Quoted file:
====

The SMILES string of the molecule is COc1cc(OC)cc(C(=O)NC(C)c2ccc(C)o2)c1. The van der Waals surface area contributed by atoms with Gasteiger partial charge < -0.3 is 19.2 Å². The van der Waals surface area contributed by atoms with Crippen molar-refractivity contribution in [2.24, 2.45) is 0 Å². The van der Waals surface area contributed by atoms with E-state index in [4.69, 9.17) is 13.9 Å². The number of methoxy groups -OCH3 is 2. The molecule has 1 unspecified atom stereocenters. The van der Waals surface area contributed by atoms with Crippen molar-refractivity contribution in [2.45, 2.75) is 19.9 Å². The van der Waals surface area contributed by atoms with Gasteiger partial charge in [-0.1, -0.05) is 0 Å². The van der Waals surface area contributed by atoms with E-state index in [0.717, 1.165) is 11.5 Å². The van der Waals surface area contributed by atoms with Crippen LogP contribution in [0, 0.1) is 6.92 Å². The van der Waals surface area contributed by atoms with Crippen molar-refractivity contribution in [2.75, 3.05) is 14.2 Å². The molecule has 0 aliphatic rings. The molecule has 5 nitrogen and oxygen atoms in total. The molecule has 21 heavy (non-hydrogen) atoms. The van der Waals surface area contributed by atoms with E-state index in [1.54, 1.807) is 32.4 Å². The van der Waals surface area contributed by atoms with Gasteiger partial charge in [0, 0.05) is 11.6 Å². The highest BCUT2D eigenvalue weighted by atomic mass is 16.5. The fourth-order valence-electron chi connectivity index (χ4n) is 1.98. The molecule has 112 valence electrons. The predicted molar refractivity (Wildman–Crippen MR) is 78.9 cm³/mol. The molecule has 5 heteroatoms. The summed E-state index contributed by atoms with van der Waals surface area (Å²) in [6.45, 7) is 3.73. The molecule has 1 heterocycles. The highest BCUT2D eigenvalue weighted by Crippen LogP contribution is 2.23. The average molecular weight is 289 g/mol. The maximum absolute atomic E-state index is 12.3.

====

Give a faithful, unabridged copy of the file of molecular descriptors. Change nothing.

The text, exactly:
The SMILES string of the molecule is COc1cc(OC)cc(C(=O)NC(C)c2ccc(C)o2)c1. The van der Waals surface area contributed by atoms with Gasteiger partial charge < -0.3 is 19.2 Å². The van der Waals surface area contributed by atoms with Crippen molar-refractivity contribution in [2.24, 2.45) is 0 Å². The van der Waals surface area contributed by atoms with E-state index in [4.69, 9.17) is 13.9 Å². The number of methoxy groups -OCH3 is 2. The molecule has 1 unspecified atom stereocenters. The van der Waals surface area contributed by atoms with Crippen molar-refractivity contribution in [2.45, 2.75) is 19.9 Å². The van der Waals surface area contributed by atoms with Gasteiger partial charge in [-0.1, -0.05) is 0 Å². The van der Waals surface area contributed by atoms with E-state index in [0.717, 1.165) is 11.5 Å². The van der Waals surface area contributed by atoms with Crippen LogP contribution in [0, 0.1) is 6.92 Å². The van der Waals surface area contributed by atoms with Crippen molar-refractivity contribution in [2.75, 3.05) is 14.2 Å². The molecule has 0 aliphatic rings. The molecule has 5 nitrogen and oxygen atoms in total. The molecule has 21 heavy (non-hydrogen) atoms. The van der Waals surface area contributed by atoms with E-state index in [1.54, 1.807) is 32.4 Å². The van der Waals surface area contributed by atoms with Gasteiger partial charge in [0, 0.05) is 11.6 Å². The highest BCUT2D eigenvalue weighted by atomic mass is 16.5. The fourth-order valence-electron chi connectivity index (χ4n) is 1.98. The molecule has 112 valence electrons. The predicted molar refractivity (Wildman–Crippen MR) is 78.9 cm³/mol. The molecule has 5 heteroatoms. The summed E-state index contributed by atoms with van der Waals surface area (Å²) in [6.45, 7) is 3.73. The molecule has 1 heterocycles. The highest BCUT2D eigenvalue weighted by Crippen LogP contribution is 2.23. The average molecular weight is 289 g/mol. The maximum absolute atomic E-state index is 12.3.